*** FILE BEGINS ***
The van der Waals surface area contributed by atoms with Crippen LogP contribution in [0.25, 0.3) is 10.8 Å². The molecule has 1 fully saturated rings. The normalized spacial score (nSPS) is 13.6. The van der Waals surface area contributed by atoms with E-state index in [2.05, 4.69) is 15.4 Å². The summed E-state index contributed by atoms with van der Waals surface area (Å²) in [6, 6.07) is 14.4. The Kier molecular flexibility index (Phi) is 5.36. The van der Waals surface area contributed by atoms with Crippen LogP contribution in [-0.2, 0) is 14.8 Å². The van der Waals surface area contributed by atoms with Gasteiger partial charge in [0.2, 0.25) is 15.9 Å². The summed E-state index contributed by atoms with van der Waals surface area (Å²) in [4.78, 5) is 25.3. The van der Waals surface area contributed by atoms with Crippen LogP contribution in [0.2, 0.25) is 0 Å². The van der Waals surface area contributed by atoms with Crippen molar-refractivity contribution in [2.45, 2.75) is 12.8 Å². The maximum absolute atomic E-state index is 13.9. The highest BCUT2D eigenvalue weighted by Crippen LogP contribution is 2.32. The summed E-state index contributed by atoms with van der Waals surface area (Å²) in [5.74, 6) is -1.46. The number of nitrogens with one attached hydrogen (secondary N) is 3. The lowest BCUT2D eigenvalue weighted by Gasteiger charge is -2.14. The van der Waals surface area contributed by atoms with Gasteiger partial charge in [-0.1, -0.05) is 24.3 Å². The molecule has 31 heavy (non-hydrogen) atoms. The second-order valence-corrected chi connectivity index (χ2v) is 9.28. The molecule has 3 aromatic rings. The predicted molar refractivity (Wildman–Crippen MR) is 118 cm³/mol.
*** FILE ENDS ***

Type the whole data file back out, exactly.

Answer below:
The van der Waals surface area contributed by atoms with Crippen LogP contribution in [0.25, 0.3) is 10.8 Å². The molecule has 1 fully saturated rings. The normalized spacial score (nSPS) is 13.6. The van der Waals surface area contributed by atoms with E-state index in [2.05, 4.69) is 15.4 Å². The summed E-state index contributed by atoms with van der Waals surface area (Å²) in [6, 6.07) is 14.4. The Kier molecular flexibility index (Phi) is 5.36. The van der Waals surface area contributed by atoms with Crippen LogP contribution in [-0.2, 0) is 14.8 Å². The van der Waals surface area contributed by atoms with Gasteiger partial charge in [0.2, 0.25) is 15.9 Å². The summed E-state index contributed by atoms with van der Waals surface area (Å²) in [4.78, 5) is 25.3. The van der Waals surface area contributed by atoms with Crippen LogP contribution in [0.2, 0.25) is 0 Å². The van der Waals surface area contributed by atoms with Crippen molar-refractivity contribution in [2.45, 2.75) is 12.8 Å². The maximum absolute atomic E-state index is 13.9. The highest BCUT2D eigenvalue weighted by Crippen LogP contribution is 2.32. The summed E-state index contributed by atoms with van der Waals surface area (Å²) in [5.74, 6) is -1.46. The number of nitrogens with one attached hydrogen (secondary N) is 3. The lowest BCUT2D eigenvalue weighted by Gasteiger charge is -2.14. The van der Waals surface area contributed by atoms with Gasteiger partial charge in [-0.1, -0.05) is 24.3 Å². The molecule has 31 heavy (non-hydrogen) atoms. The second-order valence-corrected chi connectivity index (χ2v) is 9.28. The molecule has 3 aromatic rings. The predicted molar refractivity (Wildman–Crippen MR) is 118 cm³/mol.